Manitoba small business owner organizing his payroll records

Manitoba Payroll Guide

Payroll is more than just paying employees. It is about keeping up with compliance, making payroll deductions, calculating taxable benefits, reporting to your workers compensation board, updating your payroll account and so much more.  

Alongside federal regulations, such as needing to deduct EI premiums - what makes this process a little trickier is that each province has their own set of rules that differ from one another. So if you have a small business in Manitoba, it is important that you are familiar with the Manitoba labour laws, to ensure the payroll process is done within the regulations dictated by the province. 

By not adhering to these regulations, you could be at significant risk for paying more money down the line.

Manitoba Minimum Wage 

As of October 1, 2021, minimum wage in Manitoba is $11.95 per hour.  

All employees are entitled to minimum wage, unless they are excluded from legislation or are not covered under provincial employment standards. Certain types of employees that are excluded from minimum wage include: 

  • Domestic workers that work less than 12 hours in a week
  • Employees in an approved federal or provincial training program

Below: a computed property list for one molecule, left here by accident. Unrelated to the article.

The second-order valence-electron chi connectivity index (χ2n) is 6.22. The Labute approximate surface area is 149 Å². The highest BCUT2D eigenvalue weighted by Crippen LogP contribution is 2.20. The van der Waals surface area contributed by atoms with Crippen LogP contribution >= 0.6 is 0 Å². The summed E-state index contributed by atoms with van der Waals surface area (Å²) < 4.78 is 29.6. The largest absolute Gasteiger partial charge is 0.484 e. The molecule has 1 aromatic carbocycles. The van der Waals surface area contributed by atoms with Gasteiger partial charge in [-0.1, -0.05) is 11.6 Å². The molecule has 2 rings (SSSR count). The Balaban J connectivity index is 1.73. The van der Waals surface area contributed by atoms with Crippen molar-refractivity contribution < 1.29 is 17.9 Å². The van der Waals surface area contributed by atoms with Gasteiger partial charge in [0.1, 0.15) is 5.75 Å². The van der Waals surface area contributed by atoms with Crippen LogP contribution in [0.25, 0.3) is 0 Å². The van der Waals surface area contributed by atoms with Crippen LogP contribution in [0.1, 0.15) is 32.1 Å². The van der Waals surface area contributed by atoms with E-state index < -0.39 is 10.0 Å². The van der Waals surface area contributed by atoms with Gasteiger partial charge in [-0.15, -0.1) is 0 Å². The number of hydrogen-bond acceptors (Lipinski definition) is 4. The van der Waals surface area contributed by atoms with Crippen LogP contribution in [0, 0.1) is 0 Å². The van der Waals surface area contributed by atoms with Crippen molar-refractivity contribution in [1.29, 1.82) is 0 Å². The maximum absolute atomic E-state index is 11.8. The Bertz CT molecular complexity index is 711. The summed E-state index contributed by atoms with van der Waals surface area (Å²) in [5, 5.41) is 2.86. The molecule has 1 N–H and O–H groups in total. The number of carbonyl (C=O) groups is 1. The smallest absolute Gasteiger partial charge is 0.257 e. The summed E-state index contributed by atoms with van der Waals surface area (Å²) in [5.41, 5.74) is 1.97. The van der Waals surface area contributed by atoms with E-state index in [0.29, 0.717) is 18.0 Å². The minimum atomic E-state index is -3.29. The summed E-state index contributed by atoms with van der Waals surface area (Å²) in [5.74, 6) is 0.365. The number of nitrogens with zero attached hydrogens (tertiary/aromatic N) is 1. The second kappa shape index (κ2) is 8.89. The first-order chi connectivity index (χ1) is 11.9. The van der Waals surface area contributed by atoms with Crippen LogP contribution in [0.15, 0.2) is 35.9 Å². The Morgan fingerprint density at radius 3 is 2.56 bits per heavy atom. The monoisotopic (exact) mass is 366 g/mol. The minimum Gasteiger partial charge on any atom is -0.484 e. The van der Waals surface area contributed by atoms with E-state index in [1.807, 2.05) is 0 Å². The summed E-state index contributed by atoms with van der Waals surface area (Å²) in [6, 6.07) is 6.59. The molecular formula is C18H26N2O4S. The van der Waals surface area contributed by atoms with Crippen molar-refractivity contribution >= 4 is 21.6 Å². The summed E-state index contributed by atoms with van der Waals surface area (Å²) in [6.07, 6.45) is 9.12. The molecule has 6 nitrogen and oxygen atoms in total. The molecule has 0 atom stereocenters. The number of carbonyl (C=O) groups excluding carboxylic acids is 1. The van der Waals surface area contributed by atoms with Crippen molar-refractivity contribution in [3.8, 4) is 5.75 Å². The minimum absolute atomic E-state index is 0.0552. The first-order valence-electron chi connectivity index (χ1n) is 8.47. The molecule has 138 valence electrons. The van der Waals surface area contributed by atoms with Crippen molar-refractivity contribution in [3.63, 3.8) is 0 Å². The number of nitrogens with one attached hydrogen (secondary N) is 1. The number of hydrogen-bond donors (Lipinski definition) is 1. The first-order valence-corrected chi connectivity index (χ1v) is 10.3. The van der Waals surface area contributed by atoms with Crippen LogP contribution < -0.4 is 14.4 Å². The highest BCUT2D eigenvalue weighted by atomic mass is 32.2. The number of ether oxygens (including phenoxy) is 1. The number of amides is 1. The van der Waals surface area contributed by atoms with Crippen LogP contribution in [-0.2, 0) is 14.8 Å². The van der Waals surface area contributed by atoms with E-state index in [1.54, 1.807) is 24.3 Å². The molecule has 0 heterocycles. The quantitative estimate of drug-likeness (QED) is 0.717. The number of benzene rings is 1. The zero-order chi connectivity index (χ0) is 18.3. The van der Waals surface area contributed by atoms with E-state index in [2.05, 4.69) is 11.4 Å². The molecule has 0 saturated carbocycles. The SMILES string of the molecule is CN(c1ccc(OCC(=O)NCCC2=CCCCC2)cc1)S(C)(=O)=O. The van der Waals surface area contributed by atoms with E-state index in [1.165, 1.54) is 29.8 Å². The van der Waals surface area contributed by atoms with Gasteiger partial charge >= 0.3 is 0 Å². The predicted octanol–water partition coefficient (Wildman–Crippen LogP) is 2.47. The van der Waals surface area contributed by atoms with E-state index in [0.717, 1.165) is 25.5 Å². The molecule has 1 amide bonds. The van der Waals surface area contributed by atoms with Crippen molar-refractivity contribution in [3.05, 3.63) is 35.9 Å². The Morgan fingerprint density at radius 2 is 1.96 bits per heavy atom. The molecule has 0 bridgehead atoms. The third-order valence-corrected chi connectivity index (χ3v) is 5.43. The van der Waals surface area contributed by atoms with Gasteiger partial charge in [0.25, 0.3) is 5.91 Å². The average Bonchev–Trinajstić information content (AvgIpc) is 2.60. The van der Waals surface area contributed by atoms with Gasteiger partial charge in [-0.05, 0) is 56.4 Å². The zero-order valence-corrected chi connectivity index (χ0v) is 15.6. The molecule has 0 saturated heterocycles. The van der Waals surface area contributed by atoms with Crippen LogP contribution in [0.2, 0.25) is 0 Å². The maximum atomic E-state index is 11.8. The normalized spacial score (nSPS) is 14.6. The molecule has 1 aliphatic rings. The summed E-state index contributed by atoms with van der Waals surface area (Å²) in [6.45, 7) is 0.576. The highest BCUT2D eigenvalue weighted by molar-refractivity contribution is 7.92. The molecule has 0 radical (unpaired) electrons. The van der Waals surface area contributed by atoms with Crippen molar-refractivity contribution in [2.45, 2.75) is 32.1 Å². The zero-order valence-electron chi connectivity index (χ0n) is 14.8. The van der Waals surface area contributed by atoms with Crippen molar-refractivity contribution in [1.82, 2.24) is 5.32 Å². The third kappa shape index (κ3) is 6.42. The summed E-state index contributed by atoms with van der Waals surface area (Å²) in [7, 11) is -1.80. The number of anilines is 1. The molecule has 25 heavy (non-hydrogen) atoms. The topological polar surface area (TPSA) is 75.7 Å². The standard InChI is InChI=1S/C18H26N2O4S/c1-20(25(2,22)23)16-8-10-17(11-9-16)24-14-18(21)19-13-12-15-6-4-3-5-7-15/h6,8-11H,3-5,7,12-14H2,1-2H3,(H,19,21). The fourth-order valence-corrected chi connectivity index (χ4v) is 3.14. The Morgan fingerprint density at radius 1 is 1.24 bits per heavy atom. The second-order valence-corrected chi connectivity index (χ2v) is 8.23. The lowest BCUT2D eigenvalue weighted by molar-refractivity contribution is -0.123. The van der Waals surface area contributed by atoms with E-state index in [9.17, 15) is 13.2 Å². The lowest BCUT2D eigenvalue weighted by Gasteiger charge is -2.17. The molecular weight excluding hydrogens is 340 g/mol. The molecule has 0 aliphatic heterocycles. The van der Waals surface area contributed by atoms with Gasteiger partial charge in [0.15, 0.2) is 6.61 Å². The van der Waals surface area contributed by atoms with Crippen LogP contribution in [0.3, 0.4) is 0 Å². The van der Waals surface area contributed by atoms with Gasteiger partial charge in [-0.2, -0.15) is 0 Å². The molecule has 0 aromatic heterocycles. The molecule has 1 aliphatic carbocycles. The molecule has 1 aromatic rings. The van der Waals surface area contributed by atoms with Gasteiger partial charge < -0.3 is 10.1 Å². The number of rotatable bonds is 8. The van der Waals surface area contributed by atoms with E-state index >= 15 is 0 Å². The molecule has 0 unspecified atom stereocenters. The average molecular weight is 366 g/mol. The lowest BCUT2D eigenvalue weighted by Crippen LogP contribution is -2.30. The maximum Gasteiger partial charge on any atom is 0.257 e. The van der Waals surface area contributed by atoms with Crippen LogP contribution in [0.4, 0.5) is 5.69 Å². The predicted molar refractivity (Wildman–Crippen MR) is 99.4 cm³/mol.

• Election officials, enumerators, and other temporary persons appointed under The Elections Act

The minimum wage rules in Manitoba apply to residential construction and building maintenance employees. Separate minimum wages rules govern rates for the industrial, heavy construction sector, and commercial and institutional sectors of the construction industry. To read up on the rules that apply to the construction industry, click here: Construction Industry, Heavy Wage Schedule and ICI Wage Schedule.

The minimum wage rate applies to all employees regardless of age or the number of hours worked. This also applies to students and part time employees. That being that, there are certain restrictions on the type of work people under the age of 18 can legally do. See the Young Employees page for more information.

Hours of Work

Standard hours of work cover 8 hours in a day and 40 hours in a week. If an employee works beyond these hours, overtime must be paid at 1 ½ times the employee’s regular wage rate. However, employees are only entitled to this overtime rate for work that their employer either requested, acknowledged, or authorized. In certain circumstances, employees are not entitled to overtime wages if they perform management duties. 

Overtime exemptions may also apply if an employee were to have significant control over their work hours and earned at least double the Manitoba Industrial Average Wage. 

Typically, most types of employees are paid for overtime, including part-time employees, students, and minimum-wage earners.

All employees are entitled to an unpaid 30 minute break after 5 hours of consecutive work. And must receive a rest period of 24 consecutive hours per week. 

In Manitoba, employers and their employees can enter into a written agreement that changes the standard of hours worked. The agreement can dictate that a new schedule can cycle up to a maximum of 12 weeks. However, it must always average back to 40 hours per week. Such agreements do not need the approval of Employment Standards to be enacted.

Workers Compensation